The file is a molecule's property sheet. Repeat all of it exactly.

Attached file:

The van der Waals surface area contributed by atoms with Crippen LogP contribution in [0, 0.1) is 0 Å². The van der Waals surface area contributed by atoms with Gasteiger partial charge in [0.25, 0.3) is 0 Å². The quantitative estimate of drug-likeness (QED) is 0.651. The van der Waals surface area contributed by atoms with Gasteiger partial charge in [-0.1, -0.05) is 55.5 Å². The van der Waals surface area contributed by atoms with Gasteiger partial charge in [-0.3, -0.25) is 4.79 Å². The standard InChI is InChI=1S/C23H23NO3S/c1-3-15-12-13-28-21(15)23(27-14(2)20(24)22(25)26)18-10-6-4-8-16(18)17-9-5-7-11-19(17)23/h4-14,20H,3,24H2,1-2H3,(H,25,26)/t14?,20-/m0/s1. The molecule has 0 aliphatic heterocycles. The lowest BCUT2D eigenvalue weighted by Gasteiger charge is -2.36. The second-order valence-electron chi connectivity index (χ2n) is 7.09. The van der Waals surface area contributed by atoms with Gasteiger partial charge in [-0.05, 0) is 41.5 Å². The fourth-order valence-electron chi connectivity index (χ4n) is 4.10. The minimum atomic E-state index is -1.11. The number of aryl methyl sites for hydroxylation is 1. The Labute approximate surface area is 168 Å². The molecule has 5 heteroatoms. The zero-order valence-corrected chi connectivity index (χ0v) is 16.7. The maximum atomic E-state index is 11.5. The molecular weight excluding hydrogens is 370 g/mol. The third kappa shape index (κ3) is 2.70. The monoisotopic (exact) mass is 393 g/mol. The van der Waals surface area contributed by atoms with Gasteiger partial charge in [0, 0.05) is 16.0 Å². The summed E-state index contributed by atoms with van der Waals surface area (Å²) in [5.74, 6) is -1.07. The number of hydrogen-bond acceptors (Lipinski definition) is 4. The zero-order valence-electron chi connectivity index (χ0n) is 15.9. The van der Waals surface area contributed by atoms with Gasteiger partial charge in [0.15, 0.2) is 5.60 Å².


The van der Waals surface area contributed by atoms with Crippen LogP contribution in [0, 0.1) is 0 Å². The van der Waals surface area contributed by atoms with Gasteiger partial charge in [0.25, 0.3) is 0 Å². The quantitative estimate of drug-likeness (QED) is 0.651. The van der Waals surface area contributed by atoms with Gasteiger partial charge in [-0.1, -0.05) is 55.5 Å². The van der Waals surface area contributed by atoms with Gasteiger partial charge in [-0.3, -0.25) is 4.79 Å². The standard InChI is InChI=1S/C23H23NO3S/c1-3-15-12-13-28-21(15)23(27-14(2)20(24)22(25)26)18-10-6-4-8-16(18)17-9-5-7-11-19(17)23/h4-14,20H,3,24H2,1-2H3,(H,25,26)/t14?,20-/m0/s1. The molecule has 0 aliphatic heterocycles. The lowest BCUT2D eigenvalue weighted by Gasteiger charge is -2.36. The second-order valence-electron chi connectivity index (χ2n) is 7.09. The van der Waals surface area contributed by atoms with Gasteiger partial charge in [-0.05, 0) is 41.5 Å². The fourth-order valence-electron chi connectivity index (χ4n) is 4.10. The minimum atomic E-state index is -1.11. The number of aryl methyl sites for hydroxylation is 1. The Labute approximate surface area is 168 Å². The molecule has 5 heteroatoms. The zero-order valence-corrected chi connectivity index (χ0v) is 16.7. The maximum atomic E-state index is 11.5. The molecular weight excluding hydrogens is 370 g/mol. The third kappa shape index (κ3) is 2.70. The monoisotopic (exact) mass is 393 g/mol. The van der Waals surface area contributed by atoms with Gasteiger partial charge in [0, 0.05) is 16.0 Å². The summed E-state index contributed by atoms with van der Waals surface area (Å²) in [5.74, 6) is -1.07. The number of hydrogen-bond acceptors (Lipinski definition) is 4. The zero-order valence-electron chi connectivity index (χ0n) is 15.9. The van der Waals surface area contributed by atoms with Gasteiger partial charge in [0.15, 0.2) is 5.60 Å².